Alaska Health Fair Schedule & More
BY SUE PERLES
We hope you are enjoying the wonderful weather! Here are a few quick updates about what’s happening at the Alaska’s oldest Health Fair organization. 🙂
Our Health Fair Schedule, Fall 2015 is now available on our website. We have a busy season ahead of us, with 25 Health Fairs planned for the next few months in many parts of Alaska. Share our schedule with your friends and family, and bring them to the Health Fairs with you. Don’t forget to mark the dates in your calendar. We look forward to seeing you this Fall! Click here download the most current schedule.
Our Superhero Campaign is in full swing! What can we possibly have in common with Superheroes? Well, it’s actually more about you… Click here to learn more. Also, if you like what you see, please help us spread the word: share our campaign efforts on your Facebook. Thank you for your support!
Consider volunteering at Health Fairs or providing Health Education to Alaskans. We have been in business for over 35 years, but AHF would not be here without our volunteers and health educators. Our volunteers and health educators would tell you, it feels good to be part of Health Fairs. Follow this link to register to volunteer at AHF events. If you have a business or a nonprofit and would like to inform Alaskans on a particular health topic or promote an important cause, please follow this link to become an exhibitor. There is no cost involved.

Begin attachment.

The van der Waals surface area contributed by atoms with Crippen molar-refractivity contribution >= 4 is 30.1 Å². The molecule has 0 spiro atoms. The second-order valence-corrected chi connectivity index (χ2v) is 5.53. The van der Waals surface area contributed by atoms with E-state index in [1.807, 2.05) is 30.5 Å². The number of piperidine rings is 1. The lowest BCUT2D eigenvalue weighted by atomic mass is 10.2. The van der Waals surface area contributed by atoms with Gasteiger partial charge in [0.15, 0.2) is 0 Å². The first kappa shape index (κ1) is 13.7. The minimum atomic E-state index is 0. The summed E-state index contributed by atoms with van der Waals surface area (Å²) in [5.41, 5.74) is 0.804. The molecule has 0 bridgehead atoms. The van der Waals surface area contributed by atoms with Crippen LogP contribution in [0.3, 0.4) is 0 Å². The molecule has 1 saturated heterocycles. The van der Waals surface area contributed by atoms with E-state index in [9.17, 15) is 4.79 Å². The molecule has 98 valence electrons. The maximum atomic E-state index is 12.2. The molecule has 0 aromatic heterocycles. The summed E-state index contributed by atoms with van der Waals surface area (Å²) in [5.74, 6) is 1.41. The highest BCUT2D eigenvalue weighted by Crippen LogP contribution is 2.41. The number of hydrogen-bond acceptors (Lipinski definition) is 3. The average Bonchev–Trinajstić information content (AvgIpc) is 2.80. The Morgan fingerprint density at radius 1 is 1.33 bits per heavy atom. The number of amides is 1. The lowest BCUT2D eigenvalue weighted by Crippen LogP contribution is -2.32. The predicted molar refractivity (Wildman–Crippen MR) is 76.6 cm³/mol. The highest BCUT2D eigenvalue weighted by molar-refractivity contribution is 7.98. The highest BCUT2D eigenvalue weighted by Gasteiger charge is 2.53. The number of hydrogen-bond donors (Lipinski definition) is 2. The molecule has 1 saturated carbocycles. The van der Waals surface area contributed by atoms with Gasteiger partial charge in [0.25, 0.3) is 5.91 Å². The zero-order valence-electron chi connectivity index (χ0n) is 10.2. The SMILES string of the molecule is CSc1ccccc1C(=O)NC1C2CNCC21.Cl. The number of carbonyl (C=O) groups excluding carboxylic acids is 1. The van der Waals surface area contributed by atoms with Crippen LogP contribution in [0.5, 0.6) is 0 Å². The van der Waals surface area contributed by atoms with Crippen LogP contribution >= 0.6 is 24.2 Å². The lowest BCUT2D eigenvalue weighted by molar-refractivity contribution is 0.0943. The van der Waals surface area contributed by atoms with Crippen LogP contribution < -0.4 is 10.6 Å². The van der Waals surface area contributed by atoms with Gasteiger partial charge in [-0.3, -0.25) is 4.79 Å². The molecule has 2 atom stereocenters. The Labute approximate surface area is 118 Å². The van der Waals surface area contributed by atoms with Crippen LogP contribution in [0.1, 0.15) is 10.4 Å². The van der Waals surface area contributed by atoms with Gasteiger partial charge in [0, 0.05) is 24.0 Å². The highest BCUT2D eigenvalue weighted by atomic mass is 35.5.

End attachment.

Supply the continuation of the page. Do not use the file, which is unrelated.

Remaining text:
For those of you who attended our events, can we ask you to answer this unbelievably short survey? It will help us improve and serve Alaskans even better. It will literally take a minute. We appreciate your time. Big thanks! Click here.
For more information, please contact our offices.
Looking forward to seeing you this Fall!
The Alaska Health Fair Team
Anchorage: (907) 278-0234
Fairbanks: (907) 374-6853
In This Issue
Alaska Problems Require Alaska Solutions
On January 16, a fire destroyed the water plant and washeteria in the southwest Alaska village of Tuluksak. For the village of about 350 people, it was a devastating blow. The water plant was the only source of drinking water in the village, in which the primarily Yup’ik residents lack indoor plumbing and rely on honey buckets, not uncommon in the flat, swampy region.